Lost wedding bands. Fortune cookie fortunes. Schools. House hunting. Personal destinies. Faith. Contentment. These were what occupied my mind all yesterday morning.
Summer’s over and our eldest is starting his last year of elementary school. This year will be a big one for Son, and for DH and me too. It marks the end of a significant stage of Son’s life, and of ours.
While we’ve loved our home of ten years (the first of our own and the only one our three kids have ever known), the neighborhood, the kids’ elementary school, the weather, and the friends we’ve made and life we’ve built here, it’s time to move on. With three kids, our townhouse is bursting at the seams. Plus, our local public middle and high schools aren’t good, private schools aren’t on the table, and we can’t rely on the upcoming scramble for a chance to get into reputable magnet, charter or gifted schools.
So. We’re on the hunt for a bigger house, good schools, and a commute that’s doable for DH. Since our next home will be long-term (we’re not big movers), I’m hoping our next home will be bright and spacious, with an open layout and good location, big kitchen and closets, a good-sized yard, and nearby familiar ties (family, friends, anyone I know and preferably, like) and solid churches. Is that so much to ask? Don’t answer that.
I looked at many houses this past week. After months of research, DH honed in on a suburban city with good schools and affordable homes that’s a stretch for him commute-wise, but doable, and fairly close to some family and friends. Neither of us had visited or knew anything about this city so I met with a well-recommended, savvy realtor for three days to check out the area and available listings.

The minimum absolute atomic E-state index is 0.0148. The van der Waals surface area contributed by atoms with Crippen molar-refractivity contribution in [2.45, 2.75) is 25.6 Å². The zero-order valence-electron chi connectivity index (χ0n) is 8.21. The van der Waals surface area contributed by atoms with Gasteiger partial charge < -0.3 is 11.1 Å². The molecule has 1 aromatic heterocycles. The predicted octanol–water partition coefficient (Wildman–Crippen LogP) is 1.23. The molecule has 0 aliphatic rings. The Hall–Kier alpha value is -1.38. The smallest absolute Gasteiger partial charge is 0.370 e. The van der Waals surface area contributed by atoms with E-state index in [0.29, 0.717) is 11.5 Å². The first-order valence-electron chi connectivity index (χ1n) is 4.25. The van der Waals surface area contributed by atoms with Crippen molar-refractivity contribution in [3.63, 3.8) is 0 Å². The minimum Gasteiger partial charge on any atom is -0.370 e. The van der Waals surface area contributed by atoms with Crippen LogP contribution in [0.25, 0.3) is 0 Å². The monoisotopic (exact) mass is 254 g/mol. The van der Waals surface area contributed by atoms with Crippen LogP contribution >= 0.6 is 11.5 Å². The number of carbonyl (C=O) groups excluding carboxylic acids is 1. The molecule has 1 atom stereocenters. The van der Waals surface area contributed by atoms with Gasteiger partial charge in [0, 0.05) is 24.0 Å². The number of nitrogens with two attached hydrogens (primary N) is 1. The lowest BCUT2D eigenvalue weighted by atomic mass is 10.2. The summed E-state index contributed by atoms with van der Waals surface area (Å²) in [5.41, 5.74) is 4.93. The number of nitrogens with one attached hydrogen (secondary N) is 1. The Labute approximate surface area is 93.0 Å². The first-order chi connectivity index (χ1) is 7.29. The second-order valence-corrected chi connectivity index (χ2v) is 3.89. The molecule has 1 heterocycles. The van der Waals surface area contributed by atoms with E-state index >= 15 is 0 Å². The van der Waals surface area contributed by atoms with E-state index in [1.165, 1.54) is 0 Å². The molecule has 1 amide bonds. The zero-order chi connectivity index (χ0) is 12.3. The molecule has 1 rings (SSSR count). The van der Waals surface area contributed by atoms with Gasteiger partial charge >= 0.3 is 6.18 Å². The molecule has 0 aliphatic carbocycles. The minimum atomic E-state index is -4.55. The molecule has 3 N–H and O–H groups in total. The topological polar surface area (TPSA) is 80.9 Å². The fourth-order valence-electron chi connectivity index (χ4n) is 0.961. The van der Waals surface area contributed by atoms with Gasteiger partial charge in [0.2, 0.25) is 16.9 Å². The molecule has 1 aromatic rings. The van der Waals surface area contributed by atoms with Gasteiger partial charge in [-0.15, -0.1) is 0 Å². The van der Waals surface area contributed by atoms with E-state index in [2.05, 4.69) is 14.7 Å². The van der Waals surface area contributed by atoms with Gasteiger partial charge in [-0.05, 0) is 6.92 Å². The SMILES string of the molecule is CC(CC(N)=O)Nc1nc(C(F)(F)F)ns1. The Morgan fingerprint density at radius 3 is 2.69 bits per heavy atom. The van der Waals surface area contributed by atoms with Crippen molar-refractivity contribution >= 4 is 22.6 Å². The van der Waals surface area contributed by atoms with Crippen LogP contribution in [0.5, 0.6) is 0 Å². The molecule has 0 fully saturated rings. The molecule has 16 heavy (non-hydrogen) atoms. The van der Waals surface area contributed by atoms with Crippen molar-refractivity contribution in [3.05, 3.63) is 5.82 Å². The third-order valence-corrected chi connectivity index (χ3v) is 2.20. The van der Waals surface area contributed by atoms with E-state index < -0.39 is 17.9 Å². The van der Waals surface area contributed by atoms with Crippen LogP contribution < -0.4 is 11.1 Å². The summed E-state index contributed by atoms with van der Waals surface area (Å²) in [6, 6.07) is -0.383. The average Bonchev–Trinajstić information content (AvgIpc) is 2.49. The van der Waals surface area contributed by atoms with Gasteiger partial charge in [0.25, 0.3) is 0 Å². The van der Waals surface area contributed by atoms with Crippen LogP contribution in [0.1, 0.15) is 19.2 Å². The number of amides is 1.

Man. House hunting is hard. Exciting and depressing all at once. No house within our budget and criteria is perfect. There were a few with “potential” but mostly, I just wasn’t thrilled about the idea of moving across town and county to this inland city. I’m ashamed to admit it, but part of the reason is it’s a small, no-name city sort of in the middle of nowhere. It’s seen as “the least nice” in the area, a city that serves many as a stepping stone before “moving up” to the “nicer” suburbs in neighboring cities. (Gotta keep up with the Joneses, right?) But for us, it would not be a stepping stone. Our next home will be it until the kids are grown and off to college. Again, we aren’t big movers and DH, ever wise and practical, couldn’t care less whether we live in a “nice” or prestigious neighborhood so long as the house meets our space needs, has good neighborhood schools, falls within our budget, and is within a 45-minute driving distance to his work.
The thing is. I know DH is right. If we’re wise and practical, this may be a good move. But if we’re talking human nature, or my human nature, this is where the internal conflict, the big “put your money (or your actions) where your mouth is” comes in.
You see, I’ve been asking a lot of God this summer. Of the Father, “Make me a daughter after Your own heart. Let me know and want what You want, God, and give me the courage and trust to obey.” Of the Son, “Let me see Your face. Jesus, let me be focused on You so I don’t keep getting distracted by the things and lures of this world.” And of the Holy Spirit, “Fill me. Let me live in the Spirit, walk in the Spirit, pray in the Spirit. Empower and embolden me to glorify God.”